A woman gets on the bus and sits next to me, then pulls a small, open package of Fig Newtons out of her pleather purse. The man across from her looks up from his phone and stares at the woman's cookies.
Man: how many you got in there?
Woman: Just one. (looks down at the package) They've only been in there a week.
Man: Can I have some?
Me: (Side-eyeing this business.)
The woman starts to hand him part of a cookie when he raises his hand to ward her off. "Don't eat that, there's blood."
She wipes it off and hands it back. "That's just from my hand." He nods, satisfied with this answer, and pinches off a small piece of cookie and pops it in his mouth.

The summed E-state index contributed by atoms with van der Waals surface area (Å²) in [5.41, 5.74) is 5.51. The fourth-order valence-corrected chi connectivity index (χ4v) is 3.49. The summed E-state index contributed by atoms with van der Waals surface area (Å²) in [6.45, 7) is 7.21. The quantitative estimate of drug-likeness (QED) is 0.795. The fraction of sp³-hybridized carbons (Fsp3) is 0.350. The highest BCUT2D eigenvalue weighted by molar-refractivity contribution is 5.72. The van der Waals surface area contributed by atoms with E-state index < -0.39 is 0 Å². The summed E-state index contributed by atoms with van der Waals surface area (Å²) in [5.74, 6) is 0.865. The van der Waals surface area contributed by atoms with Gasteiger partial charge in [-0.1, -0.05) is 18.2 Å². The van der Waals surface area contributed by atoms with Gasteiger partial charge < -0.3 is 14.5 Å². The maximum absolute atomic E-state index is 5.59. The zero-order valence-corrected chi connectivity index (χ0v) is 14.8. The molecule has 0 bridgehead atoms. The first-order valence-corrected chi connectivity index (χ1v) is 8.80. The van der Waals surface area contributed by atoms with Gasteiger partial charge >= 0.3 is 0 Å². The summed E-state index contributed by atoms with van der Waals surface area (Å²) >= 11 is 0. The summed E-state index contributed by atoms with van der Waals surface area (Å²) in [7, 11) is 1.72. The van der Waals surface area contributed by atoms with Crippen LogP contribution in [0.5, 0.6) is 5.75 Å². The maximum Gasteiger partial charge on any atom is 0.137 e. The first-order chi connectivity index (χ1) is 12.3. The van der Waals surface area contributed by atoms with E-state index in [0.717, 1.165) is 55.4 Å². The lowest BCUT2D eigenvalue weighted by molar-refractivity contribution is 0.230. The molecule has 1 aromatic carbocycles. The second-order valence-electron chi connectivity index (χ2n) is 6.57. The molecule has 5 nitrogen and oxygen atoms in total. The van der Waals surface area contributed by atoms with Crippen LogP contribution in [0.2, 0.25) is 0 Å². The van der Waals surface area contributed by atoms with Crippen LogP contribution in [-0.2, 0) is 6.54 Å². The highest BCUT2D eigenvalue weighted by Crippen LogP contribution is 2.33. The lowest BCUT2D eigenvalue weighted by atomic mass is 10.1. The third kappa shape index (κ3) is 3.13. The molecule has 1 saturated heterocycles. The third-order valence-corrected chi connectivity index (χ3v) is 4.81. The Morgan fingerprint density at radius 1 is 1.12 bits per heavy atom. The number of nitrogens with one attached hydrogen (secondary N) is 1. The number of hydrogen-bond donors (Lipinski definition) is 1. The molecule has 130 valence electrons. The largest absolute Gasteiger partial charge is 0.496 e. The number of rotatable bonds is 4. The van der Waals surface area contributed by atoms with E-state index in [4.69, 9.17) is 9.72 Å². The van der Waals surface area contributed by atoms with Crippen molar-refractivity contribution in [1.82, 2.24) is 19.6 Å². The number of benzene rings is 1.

An elderly man seated nearby moans and scratches at his arms. We're almost to the stop for the methadone clinic. We all side-eye him as he reaches into his pants, then coughs violently. Small flecks of phlegm dot the window. The man goes back to looking at his phone, slowly chewing, and I remember my earplugs for mornings on the back of the 150.
When I run at night, I always run faster, footfalls paired with glances over my shoulder, shuddering as I pass through shadows and under the highway. I didn't always fear night running, but several years ago my cavalier sense of safety was forced out of me, and the young man who did it was named Jason.
When Jason called me late that night, I had already been asleep for several hours and could barely focus on his voice. He was at a party down the road, he said. He didn't want to bike home this late, his lights needed new batteries. Sure, sure, I said, I wouldn't want to bike home this late. I unlocked the front door and headed back to bed, assured that he would lock it behind him when he came in.